Disneyland quietly raises its prices on tickets and line-skipping feature

The Disneyland Resort quietly raised its prices Tuesday, Oct. 11 meaning day customers will pay more to get into the parks and enjoy certain experiences.

Starting Tuesday, daily ticket prices to visit one park — either Disneyland or Disney California Adventure — will range from $104 to $179, depending on the expected crowds. For example, expect to pay the top price for weekends and holiday times (and face big crowds).

People who have already purchased tickets will not pay the increase.

A perusal of Disneyland’s website on Oct. 11 found no $104 tickets available until the second week of January.

People who want to “park hop” between Disneyland and Disney California Adventure will pay an extra $65 for the privilege — which is a $5 increase. Multi-day ticket prices have also increased.

The highest-priced one-park tickets, good on most weekends and holiday periods, increased $15, from $164 to $179. The top one-day park hopper ticket jumped $20 from $224 to $244.

Other prices will also increase. Preferred parking will go up $5, to $50, while regular parking will remain $30. The Genie+ service that allows people to cut lines on some attractions will also now be so-called demand pricing, which means the greater the number of people, the more it will cost.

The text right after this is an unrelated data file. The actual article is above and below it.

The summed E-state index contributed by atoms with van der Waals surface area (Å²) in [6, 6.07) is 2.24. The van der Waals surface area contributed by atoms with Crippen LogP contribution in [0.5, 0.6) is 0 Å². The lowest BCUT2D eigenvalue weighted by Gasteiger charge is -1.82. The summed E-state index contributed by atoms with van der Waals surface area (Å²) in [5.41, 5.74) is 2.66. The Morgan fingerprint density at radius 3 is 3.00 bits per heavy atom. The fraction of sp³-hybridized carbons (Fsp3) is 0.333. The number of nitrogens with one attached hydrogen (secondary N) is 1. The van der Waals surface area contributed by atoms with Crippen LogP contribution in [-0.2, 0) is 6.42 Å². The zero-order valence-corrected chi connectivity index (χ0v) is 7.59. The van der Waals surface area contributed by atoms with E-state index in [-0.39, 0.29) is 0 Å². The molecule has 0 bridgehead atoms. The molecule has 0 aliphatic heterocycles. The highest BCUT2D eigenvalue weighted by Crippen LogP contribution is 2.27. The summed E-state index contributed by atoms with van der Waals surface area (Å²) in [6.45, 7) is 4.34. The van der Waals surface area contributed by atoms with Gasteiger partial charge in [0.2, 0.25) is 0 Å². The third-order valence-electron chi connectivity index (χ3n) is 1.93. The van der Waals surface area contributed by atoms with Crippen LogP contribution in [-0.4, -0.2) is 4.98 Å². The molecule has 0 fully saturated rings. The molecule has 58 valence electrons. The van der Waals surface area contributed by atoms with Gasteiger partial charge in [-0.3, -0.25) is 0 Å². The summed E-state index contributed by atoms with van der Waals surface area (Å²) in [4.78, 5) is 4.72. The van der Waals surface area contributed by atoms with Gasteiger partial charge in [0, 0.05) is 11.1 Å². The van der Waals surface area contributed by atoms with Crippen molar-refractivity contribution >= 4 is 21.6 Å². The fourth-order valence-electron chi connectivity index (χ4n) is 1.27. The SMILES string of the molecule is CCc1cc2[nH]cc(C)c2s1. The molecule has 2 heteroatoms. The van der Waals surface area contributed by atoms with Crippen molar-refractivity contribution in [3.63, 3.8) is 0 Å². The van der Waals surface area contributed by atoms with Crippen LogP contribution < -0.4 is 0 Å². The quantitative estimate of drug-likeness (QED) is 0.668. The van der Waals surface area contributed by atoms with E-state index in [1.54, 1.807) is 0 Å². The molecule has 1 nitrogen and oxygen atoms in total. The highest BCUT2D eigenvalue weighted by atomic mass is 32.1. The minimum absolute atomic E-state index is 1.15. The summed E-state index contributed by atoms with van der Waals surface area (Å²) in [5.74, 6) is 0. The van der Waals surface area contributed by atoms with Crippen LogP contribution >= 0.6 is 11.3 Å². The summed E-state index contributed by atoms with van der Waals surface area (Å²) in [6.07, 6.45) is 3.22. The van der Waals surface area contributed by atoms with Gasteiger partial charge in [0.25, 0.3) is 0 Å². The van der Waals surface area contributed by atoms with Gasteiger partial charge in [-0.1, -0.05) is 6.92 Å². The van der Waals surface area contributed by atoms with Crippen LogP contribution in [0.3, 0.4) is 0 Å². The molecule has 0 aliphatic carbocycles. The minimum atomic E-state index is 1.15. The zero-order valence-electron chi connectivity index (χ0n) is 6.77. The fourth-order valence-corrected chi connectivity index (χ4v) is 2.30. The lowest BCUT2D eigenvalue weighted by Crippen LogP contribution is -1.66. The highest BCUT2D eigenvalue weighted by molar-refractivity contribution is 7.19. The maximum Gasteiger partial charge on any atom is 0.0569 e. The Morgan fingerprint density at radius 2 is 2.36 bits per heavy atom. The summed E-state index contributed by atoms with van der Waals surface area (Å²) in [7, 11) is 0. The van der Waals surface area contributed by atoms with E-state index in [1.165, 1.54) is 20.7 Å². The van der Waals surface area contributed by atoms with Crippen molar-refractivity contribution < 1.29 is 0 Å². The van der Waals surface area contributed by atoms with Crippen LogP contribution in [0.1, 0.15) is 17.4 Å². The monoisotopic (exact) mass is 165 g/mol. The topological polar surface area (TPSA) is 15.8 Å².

Until 2020, the general public paid one price to get into the park, based only on whether the purchaser was an adult or child.

Then, in an attempt to control rampant crowding, the resort put a new policy into effect that raised daily ticket prices on the most popular days and offered lower prices on days expected to have less demand.

When it reopened from a 412-day closure caused by the COVID-19 pandemic, the park also put a new reservation system into effect, requiring people to reserve in advance and capping the daily numbers.

However, nothing much seems to have worked to reduce the crowds eager to experience the parks.

“In just 10 years, the cost of a ticket to Disneyland has essentially doubled,” MiceChat blogger Todd Regan, who writes under the name Dusty Sage, said. “What was $87 in 2012 can now cost as much as $179 in 2022. But through some sort of magic, the parks only get busier as the price goes up.”

Disneyland officials pointed out that their lowest price point for a daily single-park ticket remains $104, which hasn’t changed since 2019. However, that price is now offered on a sharply limited number of days during the year.

Disneyland officials also noted that the company has made continual investments in the parks, including the new Avengers Campus and Mickey and Minnie’s Runaway Railway, which is expected to open in January.

“Disneyland Resort is always planning the next new idea, attraction, and story. We are so excited to share all the fun in store as the heart of the Disney 100 Years of Wonder anniversary celebration during 2023. Our tiered ticketing structure offers guests different options to experience that magic throughout the year, including our lowest price point — which hasn’t changed since 2019,” officials said in a prepared statement.

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